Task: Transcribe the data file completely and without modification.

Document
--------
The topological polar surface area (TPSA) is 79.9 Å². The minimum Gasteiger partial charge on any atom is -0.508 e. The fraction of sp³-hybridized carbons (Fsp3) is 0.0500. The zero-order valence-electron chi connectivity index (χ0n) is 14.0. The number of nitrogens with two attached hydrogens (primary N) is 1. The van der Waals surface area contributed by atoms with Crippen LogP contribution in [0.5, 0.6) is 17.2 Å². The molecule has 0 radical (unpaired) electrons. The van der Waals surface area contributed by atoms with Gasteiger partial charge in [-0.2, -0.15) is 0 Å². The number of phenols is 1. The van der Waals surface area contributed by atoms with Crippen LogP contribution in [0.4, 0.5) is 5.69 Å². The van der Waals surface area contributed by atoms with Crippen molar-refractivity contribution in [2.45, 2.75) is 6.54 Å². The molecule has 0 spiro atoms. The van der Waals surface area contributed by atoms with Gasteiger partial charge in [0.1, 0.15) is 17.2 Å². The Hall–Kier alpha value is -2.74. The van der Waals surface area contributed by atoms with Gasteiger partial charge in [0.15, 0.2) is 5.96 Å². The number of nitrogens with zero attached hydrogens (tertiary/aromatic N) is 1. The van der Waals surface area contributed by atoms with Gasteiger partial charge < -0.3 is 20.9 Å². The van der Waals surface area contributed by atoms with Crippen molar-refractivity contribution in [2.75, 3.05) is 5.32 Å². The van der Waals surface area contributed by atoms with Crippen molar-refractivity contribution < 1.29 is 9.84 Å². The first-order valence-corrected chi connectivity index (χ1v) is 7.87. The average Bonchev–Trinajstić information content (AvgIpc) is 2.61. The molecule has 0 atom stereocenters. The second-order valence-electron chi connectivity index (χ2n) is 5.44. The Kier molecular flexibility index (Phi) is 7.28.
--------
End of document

The topological polar surface area (TPSA) is 79.9 Å². The minimum Gasteiger partial charge on any atom is -0.508 e. The fraction of sp³-hybridized carbons (Fsp3) is 0.0500. The zero-order valence-electron chi connectivity index (χ0n) is 14.0. The number of nitrogens with two attached hydrogens (primary N) is 1. The van der Waals surface area contributed by atoms with Crippen LogP contribution in [0.5, 0.6) is 17.2 Å². The molecule has 0 radical (unpaired) electrons. The van der Waals surface area contributed by atoms with Gasteiger partial charge in [-0.2, -0.15) is 0 Å². The number of phenols is 1. The van der Waals surface area contributed by atoms with Crippen LogP contribution in [0.4, 0.5) is 5.69 Å². The van der Waals surface area contributed by atoms with Crippen molar-refractivity contribution in [2.45, 2.75) is 6.54 Å². The molecule has 0 spiro atoms. The van der Waals surface area contributed by atoms with Gasteiger partial charge in [0.1, 0.15) is 17.2 Å². The Hall–Kier alpha value is -2.74. The van der Waals surface area contributed by atoms with Gasteiger partial charge in [0.15, 0.2) is 5.96 Å². The number of nitrogens with zero attached hydrogens (tertiary/aromatic N) is 1. The van der Waals surface area contributed by atoms with Gasteiger partial charge < -0.3 is 20.9 Å². The van der Waals surface area contributed by atoms with Crippen molar-refractivity contribution in [2.75, 3.05) is 5.32 Å². The van der Waals surface area contributed by atoms with Crippen molar-refractivity contribution < 1.29 is 9.84 Å². The first-order valence-corrected chi connectivity index (χ1v) is 7.87. The average Bonchev–Trinajstić information content (AvgIpc) is 2.61. The molecule has 0 atom stereocenters. The second-order valence-electron chi connectivity index (χ2n) is 5.44. The Kier molecular flexibility index (Phi) is 7.28.